Mike Atkinson

Rufus Wainwright – Release The Stars

Posted in album reviews, Nottingham Post by Mike A on May 11, 2007

Rufus Wainwright has one of those classic Marmite voices. By his own admission, there’s a nasal, whining quality to his singing that will irritate many. However, once that line is crossed, you will discover one of the richest, most expressive vocal talents that modern music has to offer.

As with all Wainwright’s albums, there’s an awful lot to digest here. This is complex, multi-layered stuff, which demands concentration and repeated playing. To avoid the onset of mental indigestion, it is probably best approached in two sittings, six songs at a time.

The first half works particularly well as a “song cycle”, with clear lyrical themes running between numbers. Do I Disappoint You is the big orchestral opener, performing a similar function to Oh What A World on 2003’s Want One. As the song progresses, layers of sound are piled on top of each other – a trick which will be repeated time and again.

Current single Going To A Town continues the theme of barbed disillusionment, as Rufus declares that he’s “so tired of America”, and prepares to make his escape. The song starts mournfully, but ends with purposeful defiance (“I got a life to lead, I got a soul to feed”) – again setting the tone for much of what lies ahead.

With Tiergarten, the Wainwright wanderings commence. The album was recorded variously in London, Paris and Berlin, and the sense of an exile’s displaced restlessness is strongly in evidence. The mood is light and pastoral, with a touch of the Brian Wilsons in its swooning harmonies.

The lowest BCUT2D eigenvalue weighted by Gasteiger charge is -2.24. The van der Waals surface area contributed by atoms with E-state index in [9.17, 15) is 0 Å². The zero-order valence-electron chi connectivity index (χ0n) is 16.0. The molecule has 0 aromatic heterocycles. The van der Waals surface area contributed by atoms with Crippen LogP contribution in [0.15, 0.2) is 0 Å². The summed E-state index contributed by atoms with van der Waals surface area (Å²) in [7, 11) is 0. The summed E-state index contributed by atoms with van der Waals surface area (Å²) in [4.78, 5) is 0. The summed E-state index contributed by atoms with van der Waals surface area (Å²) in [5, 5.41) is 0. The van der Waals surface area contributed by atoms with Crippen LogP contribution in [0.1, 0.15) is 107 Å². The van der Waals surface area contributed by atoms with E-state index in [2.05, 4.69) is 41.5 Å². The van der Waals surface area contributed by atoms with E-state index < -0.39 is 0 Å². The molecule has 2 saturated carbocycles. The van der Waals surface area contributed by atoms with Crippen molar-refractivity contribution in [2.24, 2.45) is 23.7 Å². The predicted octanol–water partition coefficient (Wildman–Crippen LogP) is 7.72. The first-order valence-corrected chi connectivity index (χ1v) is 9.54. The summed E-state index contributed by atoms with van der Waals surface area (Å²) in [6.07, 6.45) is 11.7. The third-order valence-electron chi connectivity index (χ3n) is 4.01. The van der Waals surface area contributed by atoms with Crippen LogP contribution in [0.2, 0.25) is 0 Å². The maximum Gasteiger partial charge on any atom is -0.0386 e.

From here on in, the same patterns are followed. Downbeat introductions repeatedly give way to climactic orchestral flourishes, displaying Wainwright’s astonishing arrangement skills. Between My Legs offers an unprecedented nod towards rock, featuring Richard Thompson on lead guitar and a bizarre dramatic monologue from Sian Phillips. The orchestra is only laid to rest once, on the comparatively stark ballad Leaving For Paris No. 2. Slideshow is the album’s biggest show-stopper, pitting Thompson’s country-rock guitar against thrilling brass stabs.

Unlike its predecessors, there is little playful light relief to be found – unless you count Sam Taylor Wood’s photographs, in which Rufus poses in monogrammed lederhosen, fingertips stuffed down the front. Executive producer Neil Tennant has done a sterling job, although you will search in vain for any electronic dance beats.

Like its creator, Release The Stars is ambitious, precocious and ever so slightly pretentious. It is also his ravishing, triumphant masterpiece.

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